For employers, these can be cost-effective ways to empower employees to dip in and take control of their overall well-being when they need to.
The whole picture
However, it's when we're talking about primary care that tech can really make difference, especially as expats are well-disposed to adopt this type of innovation. To wit, 78% of survey respondents indicated that they're open to using remote access health care technology to maintain their overall well-being - a 28% increase since 2016, showing how rapidly appetite is growing.
There are good reasons for this. Virtual health care is extremely useful for those who live far away from quality care facilities and have demanding jobs. It provides straight-forward access to high quality primary care, and can even help with the remote management of chronic conditions.
It also eradicates any language barrier, which might otherwise discourage an expat to visit a doctor in a host country or potentially incur misunderstandings affecting access to the right medical care. With virtual health, you can always speak to a medical professional who shares your native tongue.
A significant amount of time is saved too by switching GP consultations to a virtual health consultation - in the region of four and a half hours on average, per appointment, per person - making it convenient for employees and economical for employers. There are also apps available that can keep your entire medical history in one place, a huge bonus if you repeatedly move from country to country during your career.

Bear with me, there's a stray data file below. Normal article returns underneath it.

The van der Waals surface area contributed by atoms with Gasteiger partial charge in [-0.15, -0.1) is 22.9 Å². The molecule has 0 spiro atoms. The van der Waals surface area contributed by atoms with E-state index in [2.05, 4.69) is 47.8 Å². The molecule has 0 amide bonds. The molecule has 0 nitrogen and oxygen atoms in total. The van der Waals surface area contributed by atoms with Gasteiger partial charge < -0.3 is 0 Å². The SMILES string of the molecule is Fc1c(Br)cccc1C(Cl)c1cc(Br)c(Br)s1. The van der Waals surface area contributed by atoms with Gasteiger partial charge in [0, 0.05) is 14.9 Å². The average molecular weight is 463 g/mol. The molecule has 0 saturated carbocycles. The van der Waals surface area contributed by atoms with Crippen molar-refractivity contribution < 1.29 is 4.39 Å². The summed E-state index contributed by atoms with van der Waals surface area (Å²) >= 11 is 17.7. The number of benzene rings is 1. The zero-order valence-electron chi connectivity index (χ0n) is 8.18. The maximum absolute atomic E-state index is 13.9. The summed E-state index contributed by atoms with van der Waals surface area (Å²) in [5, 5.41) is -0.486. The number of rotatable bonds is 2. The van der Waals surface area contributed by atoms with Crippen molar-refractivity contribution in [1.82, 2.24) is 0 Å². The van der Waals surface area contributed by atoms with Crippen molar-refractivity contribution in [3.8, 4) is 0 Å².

Despite these benefits, utilisation of virtual health resources can be surprisingly low, averaging out at about 6% per year of those who are entitled to access. This is true of both large corporations and smaller businesses.
The reasons behind this are unclear. Are companies unaware of the advantages? Are expats not being given enough information? Or are HR departments simply missing a trick?
Given that there are 50.5 million expats across the world and that companies face an ever greater a duty of care to ensure these employees are happy, healthy and engaged, it's clear that connected, convenient, remote health care is currently at risk of being overlooked. But by using tech to maximise routes to personalised care, when and where people need it, expats have the best chance of optimising their holistic health and settling well into whichever country they choose.
1. https://www.aetnainternational.com/en/about-us/explore/international-health-insurance/expat-employee-social-determinants-of-health-report-2019.html and https://www.aetnainternational.com/en/about-us/explore/international-health-insurance/expat-workforce-wellbeing-survey-2019.html
Damian Lenihan is executive director, Europe at Aetna International